City trips in virtual mode
Will the coziness of strolling through malls, already virtualized by online sales, be reincarnated in the metaverse? Multiple businesses believe it, including Samsung and Nike, which have launched retail spaces in the metaverse. And the clothing company Ralph Lauren launched a digital collection in the immersive world of Roblox in December.
Envisioning a future where social activities take place in the metaverse may seem hasty and even a bit far-fetched, but the transition is already underway. Several major events have already switched to virtual venues, including the Sundance Film Festival, and artists like Ariana Grande, J. Balvin and Travis Scott give virtual concerts. Scott’s concert, shown on the video game platform Fortnite in 2020, attracted more than 12.3 million guests†
Physical activities are also increasingly performed virtually. Companies such as Peloton now offer Tour de France and Giro-caliber bike tours without you having to travel to Europe. Their popularity has soared to 5.9 million users in 2021 from 1.9 million users in 2019.
Another example would be the company pacewhich uses artificial intelligence to offer in-home workouts with a virtual personal trainer.
A new city escape
While practical, this transition to the metaverse changes the way we interact with the urban environment and forces us to rethink our urban priorities.
Even today, many cities turn their attention to improving the quality and quantity of their parks and green spaces. But what’s the point of these parks and green spaces – places to meet, socialize and play sports – if tomorrow’s city dwellers perform these activities online?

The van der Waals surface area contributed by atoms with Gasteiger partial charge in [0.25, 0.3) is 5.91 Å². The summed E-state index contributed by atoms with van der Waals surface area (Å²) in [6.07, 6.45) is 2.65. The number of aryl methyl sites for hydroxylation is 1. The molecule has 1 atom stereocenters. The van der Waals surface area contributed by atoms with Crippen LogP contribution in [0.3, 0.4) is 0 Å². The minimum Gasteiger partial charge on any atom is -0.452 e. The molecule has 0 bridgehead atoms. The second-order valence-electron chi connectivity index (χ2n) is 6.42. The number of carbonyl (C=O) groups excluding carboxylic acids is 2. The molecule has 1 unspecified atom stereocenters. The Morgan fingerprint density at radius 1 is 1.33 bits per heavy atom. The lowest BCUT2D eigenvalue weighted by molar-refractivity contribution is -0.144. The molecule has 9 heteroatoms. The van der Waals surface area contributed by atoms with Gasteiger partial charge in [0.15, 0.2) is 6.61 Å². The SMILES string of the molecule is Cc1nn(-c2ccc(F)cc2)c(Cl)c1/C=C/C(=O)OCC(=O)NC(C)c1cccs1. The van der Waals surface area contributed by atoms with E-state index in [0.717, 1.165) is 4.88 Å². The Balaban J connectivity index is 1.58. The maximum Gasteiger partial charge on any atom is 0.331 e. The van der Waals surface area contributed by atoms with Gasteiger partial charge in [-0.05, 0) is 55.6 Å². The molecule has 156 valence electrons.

Without the need for urban spaces and the businesses around them, the benefits of living in the city may also diminish. Many Canadian households became accustomed to telecommuting during the pandemic and have since chosen to: go out of town and take advantage of more affordable rents. If many people are able to carry out their social and physical activities remotely from the metaverse in addition to working from home, we could very well see a new urban escape.
Reinventing urban design
Apple, Meta and Microsoft aren’t the only companies convinced that we will occupy the virtual worlds they invest in, and cities need to start taking this into account. Many urban spaces, infrastructures and developments will have to be revised and even reimagined. This process can take many forms.
For example, a response to the corporate promises of virtual happiness associated with the metaverse could come in the form of new urban projects, such as the creation of community gardens and the redevelopment of coastal areas into urban beaches. Initiatives such as these, coupled with a renewed supply of affordable housing, may very well partially counteract the expected urban flight.
Whatever solution is chosen, it must come from concerted and collective efforts by both the public and private sectors. Such efforts will need to involve today’s citizens to identify the roles we want the metaverse to play in the cities of tomorrow.
If we don’t start asking these questions soon, Silicon Valley is happy to provide the answers. There’s little to stop Stephenson’s dystopian metaverse world from becoming a reality.
In any case, it is clear that the more private companies invest in virtual urban environments, the less we, as a society, pay attention to the urban spaces in which we live.
This article by Mischa Youngdeputy professor, Universite de l’Ontario français and Sarah ChoukahAssistant Professor, Center for Studies and Research in Digital Cultures, Universite de l’Ontario français has been reissued from The conversation under a Creative Commons license. Read the original article†